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Ecology of red-brown acidic beers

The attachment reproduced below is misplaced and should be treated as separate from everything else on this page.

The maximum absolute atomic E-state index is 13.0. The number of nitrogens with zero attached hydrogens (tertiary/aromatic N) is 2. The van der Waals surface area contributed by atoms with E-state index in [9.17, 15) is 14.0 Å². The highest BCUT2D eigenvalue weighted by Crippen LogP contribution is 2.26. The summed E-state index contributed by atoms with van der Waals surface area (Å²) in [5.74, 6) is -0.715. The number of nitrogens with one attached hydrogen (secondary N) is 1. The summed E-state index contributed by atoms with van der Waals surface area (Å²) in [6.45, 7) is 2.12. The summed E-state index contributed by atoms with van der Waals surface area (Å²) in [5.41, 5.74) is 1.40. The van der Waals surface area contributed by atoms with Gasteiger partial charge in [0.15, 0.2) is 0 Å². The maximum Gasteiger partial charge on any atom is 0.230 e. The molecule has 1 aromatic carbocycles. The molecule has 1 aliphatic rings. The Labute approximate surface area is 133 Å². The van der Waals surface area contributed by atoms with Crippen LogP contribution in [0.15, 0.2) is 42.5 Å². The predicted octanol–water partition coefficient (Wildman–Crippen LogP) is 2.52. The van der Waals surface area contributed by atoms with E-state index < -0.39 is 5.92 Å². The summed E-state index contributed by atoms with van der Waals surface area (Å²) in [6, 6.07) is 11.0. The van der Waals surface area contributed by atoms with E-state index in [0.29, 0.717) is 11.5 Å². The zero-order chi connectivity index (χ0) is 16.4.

West of the Scheldt in Belgium, non-spontaneous mixed acid beer fermentation was originally applied for beer production where hops were replaced by herbs (called ‘gruyt'). Non-spontaneous mixed fermentation is used in two types ofBelgian acidic ales, namely the red acidic ales of south-west Flanders (Roeselare) and the red-brown acidic ales that are produced in south-west and south-east Flanders. The red acidic ales of south-west Flanders were traditionally produced using an in-house starter culture that contains yeasts and LAB, by the reuse of the starter in every fermentation batch (Martens et al., 1997). The level of bacteria is kept low by acid washing (mainly with phosphoric acid) of the yeast suspension (Martens et al., 1997). These ales have a vinous acidic character and their production starts with mashing of malted barley and cooked unmalted maize (Martens et al., 1997). The main ethanol fermentation phase proceeds for about seven days and is followed by a secondary lactic acid fermentation phase that proceeds for another 4-5 weeks (Martens et al., 1997). Finally, a long maturation phase of 20 to 24 months occurs in large oak casks and P. damnosus and Pediococcus parvulus, together with Brettanomyces spp. and AAB (supported by natural micro oxygenation through the wood) are an active part of the microbiota during this phase (Martens et al., 1997). These results were confirmed by a recent study using BAS on red-brown finished beer samples, which revealed that the most abundant microbial species present in these beers were P. damnosus, B. bruxellensis and A. pasteurianus (Snauwaert et al., 2016). The draft genome representative strain of P. damnosus, isolated from a maturation phase sample of these beers, was recently sequenced (Snauwaert et al., 2015). Furthermore, additional operational taxonomic units were assigned to Candida, Lactobacillus and an unclassified fungal community member. This ‘tandem' fermentation process (the main fermentation phase followed by cask maturation) was imported into Belgium around 1860 from northern England, where it was used for the production of old English Porter beer (Claussen, 1904; Martens et al., 1997). Brettanomyces spp. were present in old English Porter beer until the production process was altered and stainless steel fermentation vessels were used instead of wooden casks, indicating that contact with wooden casks is an important feature for supporting the growth of this yeast (Martens et al., 1997). The production of red-brown acidic ales is very similar, with the fermentation being initiated by re-pitching of LAB-harbouring yeast starter cultures and the use of open fermentation vessels from which the yeast is harvested at the end of the fermentation phase, followed by maturation in oak vessels (Martens, 1996; Martens et al., 1997). Red- brown acidic ales differ from old brown ales in that the latter beers are not oak-aged, but they are also produced in south-east Flanders.

 
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